On the day after Donald J. Trump’s inauguration, more than 100,000 people are expected to descend on the nation’s capital for the Women’s March on Washington, a gathering that is anticipated to bring in many more attendees than the inauguration itself.
While the march has been billed by some as an “anti-Trump” event, march co-chairs have said that the event is intended to be a show of solidarity and strength, rather than protest. Nevertheless, Trump, or what Trump represents, will be the backdrop and context for the march. A mission statement from the national co-chairs reads in part:
“In the spirit of democracy and honoring the champions of human rights, dignity, and justice who have come before us, we join in diversity to show our presence in numbers too great to ignore. The Women’s March on Washington will send a bold message to our new government on their first day in office, and to the world that women’s rights are human rights. We stand together, recognizing that defending the most marginalized among is defending all of us.”
Other protests will be held in cities across the United States and the world on the same day. Yet, as the march has grown into a sprawling international demonstration, complete with its own app, it has been accused of being too broadly defined, and inadequately inclusive or representative of all women. In response, as the date of the march approaches, organizers continue to refine and modify the mission statement and other principles guiding the march.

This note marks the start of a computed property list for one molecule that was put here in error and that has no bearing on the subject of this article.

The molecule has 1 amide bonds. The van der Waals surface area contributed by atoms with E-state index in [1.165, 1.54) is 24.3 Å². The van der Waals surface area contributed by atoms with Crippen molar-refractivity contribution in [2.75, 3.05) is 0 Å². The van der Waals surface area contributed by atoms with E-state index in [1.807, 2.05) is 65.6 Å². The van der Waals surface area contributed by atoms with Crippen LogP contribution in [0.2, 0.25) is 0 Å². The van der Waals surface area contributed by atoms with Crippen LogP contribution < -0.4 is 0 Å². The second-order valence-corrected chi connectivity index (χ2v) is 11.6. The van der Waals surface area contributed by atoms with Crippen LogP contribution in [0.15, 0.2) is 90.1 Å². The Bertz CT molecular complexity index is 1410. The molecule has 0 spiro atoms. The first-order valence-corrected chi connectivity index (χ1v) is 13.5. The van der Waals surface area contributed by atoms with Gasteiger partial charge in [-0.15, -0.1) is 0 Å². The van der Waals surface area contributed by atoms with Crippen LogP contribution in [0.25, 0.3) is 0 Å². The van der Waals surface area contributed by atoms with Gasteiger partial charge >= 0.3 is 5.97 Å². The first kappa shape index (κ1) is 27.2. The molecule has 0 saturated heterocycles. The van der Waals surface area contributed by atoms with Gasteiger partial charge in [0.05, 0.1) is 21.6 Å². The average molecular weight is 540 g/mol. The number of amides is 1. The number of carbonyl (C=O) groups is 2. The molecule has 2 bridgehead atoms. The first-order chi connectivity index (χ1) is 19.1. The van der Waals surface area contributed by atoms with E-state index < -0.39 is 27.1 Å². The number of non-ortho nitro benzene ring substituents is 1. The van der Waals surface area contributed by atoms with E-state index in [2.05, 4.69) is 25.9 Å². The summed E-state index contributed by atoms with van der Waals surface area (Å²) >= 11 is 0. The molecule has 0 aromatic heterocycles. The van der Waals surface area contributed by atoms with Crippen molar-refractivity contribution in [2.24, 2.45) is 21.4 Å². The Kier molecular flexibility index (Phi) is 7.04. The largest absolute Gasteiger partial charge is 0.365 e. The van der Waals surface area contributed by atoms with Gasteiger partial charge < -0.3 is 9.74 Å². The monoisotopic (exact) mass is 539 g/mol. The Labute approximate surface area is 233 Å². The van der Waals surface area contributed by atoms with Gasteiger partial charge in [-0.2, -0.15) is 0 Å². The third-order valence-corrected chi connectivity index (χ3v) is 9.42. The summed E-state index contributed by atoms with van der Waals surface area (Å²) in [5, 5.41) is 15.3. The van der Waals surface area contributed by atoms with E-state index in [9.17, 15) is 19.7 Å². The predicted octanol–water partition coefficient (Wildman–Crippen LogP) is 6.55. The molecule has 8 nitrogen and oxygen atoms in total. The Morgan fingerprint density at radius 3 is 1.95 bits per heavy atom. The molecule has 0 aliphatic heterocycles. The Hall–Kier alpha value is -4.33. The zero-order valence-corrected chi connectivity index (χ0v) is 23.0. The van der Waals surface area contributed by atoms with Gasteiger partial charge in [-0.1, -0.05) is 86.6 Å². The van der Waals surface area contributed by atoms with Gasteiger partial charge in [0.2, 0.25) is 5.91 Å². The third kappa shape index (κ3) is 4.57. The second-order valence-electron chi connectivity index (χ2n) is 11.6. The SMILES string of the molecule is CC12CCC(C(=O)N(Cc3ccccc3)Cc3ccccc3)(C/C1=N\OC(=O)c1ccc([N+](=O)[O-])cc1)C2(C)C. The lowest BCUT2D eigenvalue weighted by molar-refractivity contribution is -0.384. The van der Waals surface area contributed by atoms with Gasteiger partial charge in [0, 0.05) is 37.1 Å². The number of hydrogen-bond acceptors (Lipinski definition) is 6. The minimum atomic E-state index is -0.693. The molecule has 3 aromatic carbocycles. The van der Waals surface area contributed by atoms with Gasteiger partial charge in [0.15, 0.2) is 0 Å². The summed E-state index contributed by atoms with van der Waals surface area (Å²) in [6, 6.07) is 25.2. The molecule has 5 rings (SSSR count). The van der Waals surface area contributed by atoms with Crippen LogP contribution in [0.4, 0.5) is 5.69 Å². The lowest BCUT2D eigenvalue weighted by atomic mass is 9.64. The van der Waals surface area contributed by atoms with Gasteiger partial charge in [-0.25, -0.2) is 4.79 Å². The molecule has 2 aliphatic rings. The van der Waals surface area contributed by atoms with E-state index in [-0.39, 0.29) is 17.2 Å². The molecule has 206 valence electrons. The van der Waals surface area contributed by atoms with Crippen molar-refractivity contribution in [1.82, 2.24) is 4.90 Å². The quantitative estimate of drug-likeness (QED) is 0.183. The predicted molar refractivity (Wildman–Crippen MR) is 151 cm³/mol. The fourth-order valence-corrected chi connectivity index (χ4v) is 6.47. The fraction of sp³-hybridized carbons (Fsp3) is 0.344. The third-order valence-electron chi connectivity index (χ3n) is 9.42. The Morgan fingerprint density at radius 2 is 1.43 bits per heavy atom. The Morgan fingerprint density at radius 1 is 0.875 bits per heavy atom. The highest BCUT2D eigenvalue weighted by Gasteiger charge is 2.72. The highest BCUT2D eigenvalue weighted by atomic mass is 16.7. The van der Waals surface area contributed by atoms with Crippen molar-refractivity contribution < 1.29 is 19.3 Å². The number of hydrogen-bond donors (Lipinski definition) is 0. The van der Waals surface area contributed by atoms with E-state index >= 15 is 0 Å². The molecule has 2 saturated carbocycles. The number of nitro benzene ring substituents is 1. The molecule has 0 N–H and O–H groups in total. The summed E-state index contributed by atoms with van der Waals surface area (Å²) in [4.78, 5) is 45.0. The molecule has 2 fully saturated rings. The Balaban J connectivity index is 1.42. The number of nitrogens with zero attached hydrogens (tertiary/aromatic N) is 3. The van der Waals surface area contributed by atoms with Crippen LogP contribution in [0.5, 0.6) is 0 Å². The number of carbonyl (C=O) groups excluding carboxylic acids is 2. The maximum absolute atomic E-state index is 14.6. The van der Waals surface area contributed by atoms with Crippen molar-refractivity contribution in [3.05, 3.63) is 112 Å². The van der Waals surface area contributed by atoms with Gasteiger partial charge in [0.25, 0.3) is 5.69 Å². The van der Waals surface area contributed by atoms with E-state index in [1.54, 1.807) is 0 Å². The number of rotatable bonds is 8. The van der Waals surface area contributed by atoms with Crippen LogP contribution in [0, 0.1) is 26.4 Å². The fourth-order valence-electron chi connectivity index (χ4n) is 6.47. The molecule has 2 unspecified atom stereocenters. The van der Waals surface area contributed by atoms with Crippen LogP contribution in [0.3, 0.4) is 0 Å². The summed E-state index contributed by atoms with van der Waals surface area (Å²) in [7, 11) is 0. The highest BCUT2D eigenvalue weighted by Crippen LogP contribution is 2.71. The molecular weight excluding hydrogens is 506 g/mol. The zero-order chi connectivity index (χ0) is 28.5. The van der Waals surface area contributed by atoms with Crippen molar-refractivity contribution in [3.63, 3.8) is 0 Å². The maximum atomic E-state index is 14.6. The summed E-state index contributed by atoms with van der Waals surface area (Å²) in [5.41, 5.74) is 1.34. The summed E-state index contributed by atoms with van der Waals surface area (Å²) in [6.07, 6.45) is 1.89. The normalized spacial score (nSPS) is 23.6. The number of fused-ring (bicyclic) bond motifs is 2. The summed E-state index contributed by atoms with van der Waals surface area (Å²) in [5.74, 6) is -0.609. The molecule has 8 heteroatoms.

At the heart of concerns about the mission and aims of the march are concerns about intersectionality, a concept that posits that individuals experience oppression in varying degrees of intensity. Levels of oppression, under the terms of intersectionality, are dependent on racial, gender, class, ability, and ethnicity. When applied to feminism, intersectionality is intended to check the privilege of White, upper middle-class women who benefit largely from the current system than do their non-White sisters.
Dr. LeRhonda S. Manigault-Bryant, associate dean of the faculty and associate professor of Africana Studies at Williams College, wrote in the New York Times, “There is a history of black women being overlooked by, excluded from and co-opted into events that profess to be for the benefit of all women but that at their core almost exclusively benefit middle class, straight, white women.”
She added, “The sense of betrayal white women have expressed in the post-election season is at best disingenuous, since we cannot say enough about the ways they turned out at the polls. The impetus of this march — Donald Trump’s election to the office of president of the United States — seems too little too late.”
Exit polls show that 52 percent of White women voters cast their ballot for Trump, while 94 percent of Black women and 69 percent of Latino women voted for Clinton.
Conflicts about intersectionality have been entwined with the march since its origins. As a National Review headline crows, “Women’s March Morphs into Intersectional Torture Chamber.”